This semester I’m offering a new course, Improving the Past [syllabus], that is another attempt on my part to capitalize on what we’ve learned from recent research about how young people use digital media. Last year I wrote a series of posts I called The History Curriculum in 2023 in which I argued that within a decade we should be focusing our teaching around four key areas of skill: making, mining, marking, and mashing. Improving the Past takes on the first and last of these criteria.
Last year my department decided that I couldn’t teach my admittedly controversial course, Lying About the Past, in its full form and I chose not to teach it in the version our undergraduate committee proposed, one that would limit my students’ creative endeavor to the confines of our classroom. Because that course had generated so much student enthusiasm, I started thinking about ways to capture that enthusiasm that would also be acceptable to my colleagues. A close friend and former George Mason colleague helped me clarify my thinking on this and had several fantastic suggestions, one of which morphed into the current course.
The basic premise underlying the course is that there is a long history of attempts to “improve” the past, whether it was the sudden disappearance of Trotsky from the history of the Soviet Union, or a more recent claim by a Virginia textbook writer that thousands of slaves took up arms in the Civil War to defend the institution that held them in bondage. And then there are those faked Civil War photographs like the one provided here. Of course, this history of improvement extends all the way to the origins of our profession when, for instance, Thucydides put words into the mouths of his subjects in his history of the Peloponnesian Wars. At least Thucydides was up front about his improving of the past.
Given this long history of improvement of the past — whether with good intent or bad — it seemed to me important that students, whether history majors or not, need to learn to think critically not only about why the past is being improved, by how. How is information altered and woven into compelling new narratives? What role does technology play in both the alteration and the dissemination of such knowledge? How can technological tools help us ferret out distortions of the historical record?
One of the most important takeaways for me as an educator from my experiences with Lying About the Past is that my students learned best when they were making a hoax out of the available (mostly true) historical facts. As a result, Improving the Past is built around making and mashing. In addition to studying the many ways the past has been improved, my students will do some of their own improving. They will select historical texts, images, and maps that they will then alter, preferably subtly, to create a new and improved narrative about the past. Then they will write about why they made the choices they made, how the new narrative might change our understanding of the past, how an improved past might be easier to teach, and what they learned from their experiences.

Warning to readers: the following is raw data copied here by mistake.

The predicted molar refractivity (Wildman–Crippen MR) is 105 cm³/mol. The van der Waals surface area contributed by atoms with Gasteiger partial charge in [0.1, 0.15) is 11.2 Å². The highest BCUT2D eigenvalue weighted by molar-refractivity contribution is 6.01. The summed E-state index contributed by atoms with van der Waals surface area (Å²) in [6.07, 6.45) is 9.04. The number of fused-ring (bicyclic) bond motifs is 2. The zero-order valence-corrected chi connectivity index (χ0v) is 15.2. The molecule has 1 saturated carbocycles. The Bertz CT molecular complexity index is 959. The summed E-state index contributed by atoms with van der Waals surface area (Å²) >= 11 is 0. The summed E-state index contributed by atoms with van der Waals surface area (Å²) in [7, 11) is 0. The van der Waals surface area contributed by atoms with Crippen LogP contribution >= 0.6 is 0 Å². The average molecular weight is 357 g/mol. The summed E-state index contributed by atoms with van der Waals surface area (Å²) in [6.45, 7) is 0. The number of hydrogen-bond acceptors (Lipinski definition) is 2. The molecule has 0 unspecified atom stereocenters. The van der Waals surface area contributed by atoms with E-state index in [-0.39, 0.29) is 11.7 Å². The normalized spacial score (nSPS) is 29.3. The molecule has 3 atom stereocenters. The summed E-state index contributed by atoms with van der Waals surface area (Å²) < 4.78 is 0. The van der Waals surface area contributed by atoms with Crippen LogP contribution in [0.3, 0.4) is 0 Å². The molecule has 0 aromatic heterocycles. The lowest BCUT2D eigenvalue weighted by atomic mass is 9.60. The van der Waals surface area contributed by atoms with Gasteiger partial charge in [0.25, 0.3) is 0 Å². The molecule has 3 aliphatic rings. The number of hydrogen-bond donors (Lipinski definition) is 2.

A glance at the syllabus will show that I’m placing a big premium on collaborative work in the course. There are two reasons for that emphasis. The first is that the work I’m asking them to do is difficult and each student will come to class with a different level of experience with history and with technology. The more they can pool their intellectual resources, the more they’ll get out of the class. The second is that I’m emphasizing the lesson that historical work is heavily collaborative, especially in these days of digital scholarship, and so I want to drive home the idea that by working together they are mirroring what, increasingly, we do in our own work. And lest anyone be concerned, my students’ “improvements” of the past will not be released to the Internet.
I am fortunate that the university has just opened two new active learning classrooms and I was able to grab one for this course (see below). I have not had the good fortune to teach in such a space before and so I’m looking forward to monitoring the ways the classroom design does (or doesn’t) facilitate the kind of work I’m expecting from my students. Given what I’ve written recently about spaces for history teaching and learning, I’m excited to be in such a new and different room. Notice, for instance, the wrap around white boards and the lack of an obvious “front” to the room.
Needless to say, I’m looking forward to the class. I’ll report in later in the semester on whether it’s working or not.